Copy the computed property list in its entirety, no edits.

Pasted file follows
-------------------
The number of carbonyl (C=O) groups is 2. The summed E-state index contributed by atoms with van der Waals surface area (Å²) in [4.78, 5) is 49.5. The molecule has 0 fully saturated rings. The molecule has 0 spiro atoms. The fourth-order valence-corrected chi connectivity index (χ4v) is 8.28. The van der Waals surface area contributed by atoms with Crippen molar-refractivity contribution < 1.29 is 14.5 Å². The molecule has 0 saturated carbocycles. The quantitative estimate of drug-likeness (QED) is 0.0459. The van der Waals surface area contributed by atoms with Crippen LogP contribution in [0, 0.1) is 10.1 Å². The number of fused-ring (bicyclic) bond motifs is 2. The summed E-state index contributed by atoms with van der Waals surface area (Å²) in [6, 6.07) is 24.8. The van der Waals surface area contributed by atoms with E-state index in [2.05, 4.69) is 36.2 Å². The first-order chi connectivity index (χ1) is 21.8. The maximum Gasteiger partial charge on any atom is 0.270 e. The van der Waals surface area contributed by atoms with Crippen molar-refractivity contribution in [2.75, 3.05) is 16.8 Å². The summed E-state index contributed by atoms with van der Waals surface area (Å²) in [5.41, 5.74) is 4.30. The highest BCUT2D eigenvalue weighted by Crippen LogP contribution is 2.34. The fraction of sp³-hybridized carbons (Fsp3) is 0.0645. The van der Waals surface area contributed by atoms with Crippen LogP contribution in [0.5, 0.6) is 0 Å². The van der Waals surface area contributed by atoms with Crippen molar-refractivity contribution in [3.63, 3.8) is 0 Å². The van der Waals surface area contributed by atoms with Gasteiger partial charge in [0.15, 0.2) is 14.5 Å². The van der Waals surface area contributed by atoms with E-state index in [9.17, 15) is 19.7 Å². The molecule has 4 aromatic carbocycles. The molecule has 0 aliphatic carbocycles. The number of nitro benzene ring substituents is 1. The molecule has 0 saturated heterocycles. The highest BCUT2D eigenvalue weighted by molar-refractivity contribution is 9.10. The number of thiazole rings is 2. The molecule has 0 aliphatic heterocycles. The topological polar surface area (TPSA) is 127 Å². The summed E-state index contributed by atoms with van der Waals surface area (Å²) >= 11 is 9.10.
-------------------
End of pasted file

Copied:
The number of carbonyl (C=O) groups is 2. The summed E-state index contributed by atoms with van der Waals surface area (Å²) in [4.78, 5) is 49.5. The molecule has 0 fully saturated rings. The molecule has 0 spiro atoms. The fourth-order valence-corrected chi connectivity index (χ4v) is 8.28. The van der Waals surface area contributed by atoms with Crippen molar-refractivity contribution < 1.29 is 14.5 Å². The molecule has 0 saturated carbocycles. The quantitative estimate of drug-likeness (QED) is 0.0459. The van der Waals surface area contributed by atoms with Crippen LogP contribution in [0, 0.1) is 10.1 Å². The number of fused-ring (bicyclic) bond motifs is 2. The summed E-state index contributed by atoms with van der Waals surface area (Å²) in [6, 6.07) is 24.8. The van der Waals surface area contributed by atoms with E-state index in [2.05, 4.69) is 36.2 Å². The first-order chi connectivity index (χ1) is 21.8. The maximum Gasteiger partial charge on any atom is 0.270 e. The van der Waals surface area contributed by atoms with Crippen molar-refractivity contribution in [2.75, 3.05) is 16.8 Å². The summed E-state index contributed by atoms with van der Waals surface area (Å²) in [5.41, 5.74) is 4.30. The highest BCUT2D eigenvalue weighted by Crippen LogP contribution is 2.34. The fraction of sp³-hybridized carbons (Fsp3) is 0.0645. The van der Waals surface area contributed by atoms with Crippen LogP contribution in [0.5, 0.6) is 0 Å². The van der Waals surface area contributed by atoms with Crippen molar-refractivity contribution in [3.63, 3.8) is 0 Å². The van der Waals surface area contributed by atoms with Gasteiger partial charge in [0.15, 0.2) is 14.5 Å². The van der Waals surface area contributed by atoms with E-state index in [9.17, 15) is 19.7 Å². The molecule has 4 aromatic carbocycles. The molecule has 0 aliphatic carbocycles. The number of nitro benzene ring substituents is 1. The molecule has 0 saturated heterocycles. The highest BCUT2D eigenvalue weighted by molar-refractivity contribution is 9.10. The number of thiazole rings is 2. The molecule has 0 aliphatic heterocycles. The topological polar surface area (TPSA) is 127 Å². The summed E-state index contributed by atoms with van der Waals surface area (Å²) >= 11 is 9.10.